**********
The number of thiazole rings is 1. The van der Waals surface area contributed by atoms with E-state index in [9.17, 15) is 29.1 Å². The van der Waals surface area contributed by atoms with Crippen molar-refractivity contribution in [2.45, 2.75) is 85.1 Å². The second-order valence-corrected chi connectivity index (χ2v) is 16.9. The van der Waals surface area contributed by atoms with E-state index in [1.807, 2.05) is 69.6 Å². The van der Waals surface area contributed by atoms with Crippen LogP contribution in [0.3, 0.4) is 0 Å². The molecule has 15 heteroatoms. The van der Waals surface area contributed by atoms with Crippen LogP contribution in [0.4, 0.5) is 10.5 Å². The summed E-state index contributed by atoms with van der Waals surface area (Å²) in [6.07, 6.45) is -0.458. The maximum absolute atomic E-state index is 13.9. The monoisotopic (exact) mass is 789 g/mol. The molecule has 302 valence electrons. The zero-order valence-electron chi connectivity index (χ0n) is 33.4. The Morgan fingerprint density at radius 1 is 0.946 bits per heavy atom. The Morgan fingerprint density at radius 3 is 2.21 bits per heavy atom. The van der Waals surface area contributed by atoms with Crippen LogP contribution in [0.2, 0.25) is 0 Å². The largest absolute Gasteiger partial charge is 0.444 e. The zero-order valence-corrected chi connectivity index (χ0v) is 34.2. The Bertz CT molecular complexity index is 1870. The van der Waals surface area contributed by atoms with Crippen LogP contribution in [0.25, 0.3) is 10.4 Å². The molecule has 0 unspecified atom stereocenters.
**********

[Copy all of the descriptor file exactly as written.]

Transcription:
The number of thiazole rings is 1. The van der Waals surface area contributed by atoms with E-state index in [9.17, 15) is 29.1 Å². The van der Waals surface area contributed by atoms with Crippen molar-refractivity contribution in [2.45, 2.75) is 85.1 Å². The second-order valence-corrected chi connectivity index (χ2v) is 16.9. The van der Waals surface area contributed by atoms with E-state index in [1.807, 2.05) is 69.6 Å². The van der Waals surface area contributed by atoms with Crippen LogP contribution in [0.3, 0.4) is 0 Å². The molecule has 15 heteroatoms. The van der Waals surface area contributed by atoms with Crippen LogP contribution in [0.4, 0.5) is 10.5 Å². The summed E-state index contributed by atoms with van der Waals surface area (Å²) in [6.07, 6.45) is -0.458. The maximum absolute atomic E-state index is 13.9. The monoisotopic (exact) mass is 789 g/mol. The molecule has 302 valence electrons. The zero-order valence-electron chi connectivity index (χ0n) is 33.4. The Morgan fingerprint density at radius 1 is 0.946 bits per heavy atom. The Morgan fingerprint density at radius 3 is 2.21 bits per heavy atom. The van der Waals surface area contributed by atoms with Crippen LogP contribution in [0.2, 0.25) is 0 Å². The largest absolute Gasteiger partial charge is 0.444 e. The zero-order valence-corrected chi connectivity index (χ0v) is 34.2. The Bertz CT molecular complexity index is 1870. The van der Waals surface area contributed by atoms with Crippen LogP contribution in [0.25, 0.3) is 10.4 Å². The molecule has 0 unspecified atom stereocenters.